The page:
This Is What Happened When Girls Of Color Were Taught To Rewrite Their Beauty Stories With Self-Love
Teaching Black and Brown girls to love themselves is no easy feat. And as a self-esteem workshop hosted by Dove this past Tuesday showed, no matter how many positive messages we give our girls, it still won’t keep their peers from saying mean things that can damage their self-image. But what we can do is teach them how to combat those negative messages and that’s exactly what happened at this event.
In anticipation of International Women’s Day today, Dove brought more than 35 girls between the ages of 12 and 16 together in New York City March 6 for an #HourWithHour, a confidence-building workshop co-led by actress and body positive advocate Dascha Polanco. The event was a part of Dove’s overarching Self-Esteem Project, now in its 12th year, which has a national partnership with the Boys & Girls Clubs of America, delivering self-esteem education to young people through free, accredited curriculum.
Through research, Dove has found 8 out of 10 girls opt out of social activities as little as raising their hands to share their opinion when they don’t like the way they look. On the flip side, experts believe just one hour talking to a girl about beauty, confidence, and self-esteem can change the way she sees herself; hence the #HourWithHer workshop was born.
The focus of Tuesday’s event was rewriting one’s beauty story, based on the idea that when someone says something negative to us about ourselves, not only do we not have to tolerate that type of behavior, we also don’t have to internalize those hurtful messages and let them affect how we see ourselves.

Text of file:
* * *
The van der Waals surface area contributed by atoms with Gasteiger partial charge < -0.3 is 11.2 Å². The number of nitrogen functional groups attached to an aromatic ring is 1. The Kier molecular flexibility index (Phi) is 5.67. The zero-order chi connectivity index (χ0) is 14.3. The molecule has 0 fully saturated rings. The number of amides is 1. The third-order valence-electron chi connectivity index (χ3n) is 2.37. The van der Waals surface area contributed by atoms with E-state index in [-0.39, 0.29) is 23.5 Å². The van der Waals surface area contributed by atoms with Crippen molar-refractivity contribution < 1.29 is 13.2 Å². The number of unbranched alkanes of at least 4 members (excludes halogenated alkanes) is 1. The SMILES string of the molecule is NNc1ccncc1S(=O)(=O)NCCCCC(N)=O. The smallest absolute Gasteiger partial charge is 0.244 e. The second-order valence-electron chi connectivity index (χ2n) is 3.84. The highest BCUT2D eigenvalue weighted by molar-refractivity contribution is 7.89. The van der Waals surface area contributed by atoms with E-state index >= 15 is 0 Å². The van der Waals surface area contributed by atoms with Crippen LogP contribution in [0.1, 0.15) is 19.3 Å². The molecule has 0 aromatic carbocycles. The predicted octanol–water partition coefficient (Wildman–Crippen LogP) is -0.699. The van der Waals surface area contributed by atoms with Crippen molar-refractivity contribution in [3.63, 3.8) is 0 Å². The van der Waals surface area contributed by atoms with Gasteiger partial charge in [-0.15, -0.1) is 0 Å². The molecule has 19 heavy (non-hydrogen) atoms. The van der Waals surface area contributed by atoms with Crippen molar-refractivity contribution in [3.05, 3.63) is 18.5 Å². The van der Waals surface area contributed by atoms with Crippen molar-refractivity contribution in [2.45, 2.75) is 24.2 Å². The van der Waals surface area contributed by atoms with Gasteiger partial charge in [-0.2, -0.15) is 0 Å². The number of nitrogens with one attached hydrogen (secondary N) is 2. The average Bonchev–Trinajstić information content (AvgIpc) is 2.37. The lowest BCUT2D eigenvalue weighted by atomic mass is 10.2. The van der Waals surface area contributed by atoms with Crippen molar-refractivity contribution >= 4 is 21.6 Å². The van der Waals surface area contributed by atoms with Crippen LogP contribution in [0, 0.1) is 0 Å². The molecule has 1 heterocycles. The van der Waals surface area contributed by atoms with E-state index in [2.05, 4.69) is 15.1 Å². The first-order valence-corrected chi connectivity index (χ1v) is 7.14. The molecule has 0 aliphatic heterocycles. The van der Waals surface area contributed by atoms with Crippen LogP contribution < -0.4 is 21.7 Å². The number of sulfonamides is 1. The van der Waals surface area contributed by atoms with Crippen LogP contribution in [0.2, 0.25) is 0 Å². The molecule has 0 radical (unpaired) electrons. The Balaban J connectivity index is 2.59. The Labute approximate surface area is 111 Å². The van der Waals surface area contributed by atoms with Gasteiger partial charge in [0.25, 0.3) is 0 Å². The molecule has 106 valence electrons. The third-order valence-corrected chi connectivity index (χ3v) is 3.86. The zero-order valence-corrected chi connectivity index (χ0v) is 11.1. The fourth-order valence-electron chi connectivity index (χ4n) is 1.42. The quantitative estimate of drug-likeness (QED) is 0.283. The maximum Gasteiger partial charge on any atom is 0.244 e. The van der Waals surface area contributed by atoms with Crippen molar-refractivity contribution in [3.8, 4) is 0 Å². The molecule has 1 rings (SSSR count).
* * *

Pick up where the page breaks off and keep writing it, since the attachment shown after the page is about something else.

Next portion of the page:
Guided by Dove ambassadors, the girls were asked to write out experiences where a peer said something bad about their personality or physical appearance and share the stories with others at their table. During that time, Dascha walked around to personally chat and connect with each girl and show them how to turn those negative interactions into positive ones.
Perhaps the most telling moment of the afternoon was when the girls were invited to reenact the hurtful scenarios they wrote out earlier, this time rewriting the ending by standing up for themselves and reinforcing their own strength and beauty.
In pairs, the girls came forward restating incidences of being told they were “too skinny” or “stupid” or thought they were “all that.” But this time, instead of letting the words affect them, they clapped back at their bullies, so to speak, letting them know their words were mean, rude, and had no bearing on how they viewed themselves.
In one scenario, three girls actually came forward and when one girl told the bully what she said to her wasn’t nice, the third girl stepped in to stand up for her as well. The scene demonstrated how powerful it can be to have a friend/ally have your back in these situations, and how important it is to correct others when you see them treating people badly.
Every single girl in the room said she’d wished she’d had the confidence to say something back when a bully said something mean to her in the past. And when another young girl who recounted being taunted at school reenacted her story, this time saying she didn’t care what the other person said about her, she told the group she “felt empowered” by responding.
In congratulating and celebrating the girls’ openness to share their stories in front of one another, Dascha reminded them, “Vulnerability is not weakness. It’s a sign of strength.” She also coached the girls on the importance of projecting confidence with their body language and tone of voice and how those things are a reflection of how they feel about themselves.